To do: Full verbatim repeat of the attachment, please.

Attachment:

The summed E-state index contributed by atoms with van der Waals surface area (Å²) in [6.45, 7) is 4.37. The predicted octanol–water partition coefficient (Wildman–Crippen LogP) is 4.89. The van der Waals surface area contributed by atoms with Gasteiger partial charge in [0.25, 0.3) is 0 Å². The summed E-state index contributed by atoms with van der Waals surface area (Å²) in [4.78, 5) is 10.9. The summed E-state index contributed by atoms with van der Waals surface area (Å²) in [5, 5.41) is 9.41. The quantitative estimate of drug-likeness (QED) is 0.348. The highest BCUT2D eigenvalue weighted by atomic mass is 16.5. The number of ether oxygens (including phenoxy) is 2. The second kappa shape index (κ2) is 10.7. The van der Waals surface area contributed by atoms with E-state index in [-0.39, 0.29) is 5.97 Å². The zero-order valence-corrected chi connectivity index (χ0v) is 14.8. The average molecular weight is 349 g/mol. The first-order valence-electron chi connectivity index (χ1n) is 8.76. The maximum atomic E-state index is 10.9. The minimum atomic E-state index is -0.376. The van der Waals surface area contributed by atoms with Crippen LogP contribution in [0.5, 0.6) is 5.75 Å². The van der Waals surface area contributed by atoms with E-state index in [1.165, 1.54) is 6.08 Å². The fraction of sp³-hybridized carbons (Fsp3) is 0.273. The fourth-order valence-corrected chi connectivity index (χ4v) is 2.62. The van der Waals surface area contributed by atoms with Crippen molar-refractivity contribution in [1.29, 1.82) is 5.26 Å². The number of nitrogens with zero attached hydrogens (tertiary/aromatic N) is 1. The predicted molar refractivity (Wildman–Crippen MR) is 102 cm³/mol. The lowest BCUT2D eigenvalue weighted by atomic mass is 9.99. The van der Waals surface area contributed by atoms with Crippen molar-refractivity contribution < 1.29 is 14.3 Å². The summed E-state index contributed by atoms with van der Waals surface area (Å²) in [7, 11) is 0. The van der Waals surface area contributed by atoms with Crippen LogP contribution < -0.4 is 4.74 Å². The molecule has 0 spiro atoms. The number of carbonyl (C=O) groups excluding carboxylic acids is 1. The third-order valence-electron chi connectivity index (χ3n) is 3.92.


The summed E-state index contributed by atoms with van der Waals surface area (Å²) in [6.45, 7) is 4.37. The predicted octanol–water partition coefficient (Wildman–Crippen LogP) is 4.89. The van der Waals surface area contributed by atoms with Gasteiger partial charge in [0.25, 0.3) is 0 Å². The summed E-state index contributed by atoms with van der Waals surface area (Å²) in [4.78, 5) is 10.9. The summed E-state index contributed by atoms with van der Waals surface area (Å²) in [5, 5.41) is 9.41. The quantitative estimate of drug-likeness (QED) is 0.348. The highest BCUT2D eigenvalue weighted by atomic mass is 16.5. The number of ether oxygens (including phenoxy) is 2. The second kappa shape index (κ2) is 10.7. The van der Waals surface area contributed by atoms with E-state index in [-0.39, 0.29) is 5.97 Å². The zero-order valence-corrected chi connectivity index (χ0v) is 14.8. The average molecular weight is 349 g/mol. The first-order valence-electron chi connectivity index (χ1n) is 8.76. The maximum atomic E-state index is 10.9. The minimum atomic E-state index is -0.376. The van der Waals surface area contributed by atoms with Crippen LogP contribution in [0.5, 0.6) is 5.75 Å². The van der Waals surface area contributed by atoms with E-state index in [1.165, 1.54) is 6.08 Å². The fraction of sp³-hybridized carbons (Fsp3) is 0.273. The fourth-order valence-corrected chi connectivity index (χ4v) is 2.62. The van der Waals surface area contributed by atoms with Crippen molar-refractivity contribution in [1.29, 1.82) is 5.26 Å². The number of nitrogens with zero attached hydrogens (tertiary/aromatic N) is 1. The predicted molar refractivity (Wildman–Crippen MR) is 102 cm³/mol. The lowest BCUT2D eigenvalue weighted by atomic mass is 9.99. The van der Waals surface area contributed by atoms with Crippen molar-refractivity contribution < 1.29 is 14.3 Å². The summed E-state index contributed by atoms with van der Waals surface area (Å²) in [7, 11) is 0. The van der Waals surface area contributed by atoms with Crippen LogP contribution < -0.4 is 4.74 Å². The molecule has 0 spiro atoms. The number of carbonyl (C=O) groups excluding carboxylic acids is 1. The third-order valence-electron chi connectivity index (χ3n) is 3.92.